Dan
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Oct 2nd 2013, 11:28 AM

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 Older (but not necessarily wiser)
My physics is similarly High School based + a general interest over many (many) years.
I am thus posting without the distraction of any real knowledge...
However, my impression of relativity and quantum theories is that they have a fundamentally incompatible view of reality.
Relativity is based on a Geometrical description.
Quantum Theory is based on Particle Interactions.
Both models are sensible (and extremely accurate) mathematical descriptions of the features they refer to.
However it is probable that BOTH models will have to be discarded in order to find a new model that covers both Quantum and Relativistic worlds.

 
Oct 2nd 2013, 06:30 PM

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Gravitons would, having energy, interact with each other, creating more gravitons, which interact with each other... etc. Imagine photons having an electromagnetic charge.

 
Oct 2nd 2013, 06:31 PM

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Oh, another question. What's the equation for time dilation in the presence of energy? Couldn't find it on Google.

 
Oct 2nd 2013, 10:09 PM

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Originally Posted by MBW My physics is similarly High School based + a general interest over many (many) years.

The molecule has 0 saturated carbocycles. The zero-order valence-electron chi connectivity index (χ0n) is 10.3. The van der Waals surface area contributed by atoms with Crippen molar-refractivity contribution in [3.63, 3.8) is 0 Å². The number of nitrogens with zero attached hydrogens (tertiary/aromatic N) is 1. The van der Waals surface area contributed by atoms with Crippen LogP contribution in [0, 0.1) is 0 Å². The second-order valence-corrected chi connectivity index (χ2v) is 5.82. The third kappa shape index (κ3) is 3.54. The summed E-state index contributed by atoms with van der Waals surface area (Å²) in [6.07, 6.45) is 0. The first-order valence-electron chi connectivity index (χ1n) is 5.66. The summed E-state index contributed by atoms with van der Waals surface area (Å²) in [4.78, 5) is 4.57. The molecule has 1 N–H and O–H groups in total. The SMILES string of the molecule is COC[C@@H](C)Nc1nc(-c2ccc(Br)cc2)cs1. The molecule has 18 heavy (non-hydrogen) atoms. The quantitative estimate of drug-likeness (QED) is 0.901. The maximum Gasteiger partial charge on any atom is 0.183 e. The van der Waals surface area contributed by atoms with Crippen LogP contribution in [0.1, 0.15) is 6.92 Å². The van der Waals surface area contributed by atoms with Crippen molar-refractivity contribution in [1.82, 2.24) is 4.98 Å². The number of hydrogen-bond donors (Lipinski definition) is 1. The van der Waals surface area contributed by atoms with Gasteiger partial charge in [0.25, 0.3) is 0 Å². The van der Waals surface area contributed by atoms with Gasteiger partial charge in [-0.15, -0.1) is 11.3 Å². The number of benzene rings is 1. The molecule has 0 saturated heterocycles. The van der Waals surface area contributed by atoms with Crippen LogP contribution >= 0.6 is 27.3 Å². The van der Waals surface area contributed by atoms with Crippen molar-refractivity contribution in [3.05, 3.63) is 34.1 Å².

I am thus posting without the distraction of any real knowledge...
However, my impression of relativity and quantum theories is that they have a fundamentally incompatible view of reality.
Relativity is based on a Geometrical description.
Quantum Theory is based on Particle Interactions.
Both models are sensible (and extremely accurate) mathematical descriptions of the features they refer to.
However it is probable that BOTH models will have to be discarded in order to find a new model that covers both Quantum and Relativistic worlds. 
Actually both are described by geometry. It's just that the Quantum geometries are described in a more complicated way (in general.) This is done for ease of defining and looking for symmetries. But yes, in certain cases there is a definite distinction between the realities they describe. The Quantum reality is the more basic...but to be correct, when we take on a large scale, the theory must predict what the Classical theory defines. (Proving this for Quantum theories is a really nasty task.)
Dan
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Oct 2nd 2013, 10:16 PM

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Originally Posted by RelativityIsWrong Gravitons would, having energy, interact with each other, creating more gravitons, which interact with each other... etc. Imagine photons having an electromagnetic charge. 
Basically correct. Gravitons carry "gravitational charge," that is to say they carry energy. So they interact with themselves. But other theories that have that attribute, that strong and weak nuclear forces, can be handled using renormalization techniques. We have not been able to do this with gravity. The carriers of the electromagnetic force are photons and they do not carry an EM charge. Thus it is a lot easier to handle.
Originally Posted by RelativityIsWrong Oh, another question. What's the equation for time dilation in the presence of energy? Couldn't find it on Google. 
What you are asking for is highly nontrivial. However you should be able to do a search for the "Schwarzschild" solution, the black hole solution to the Einstein equations. But I have to warn you...this is not easy Mathematics.
Dan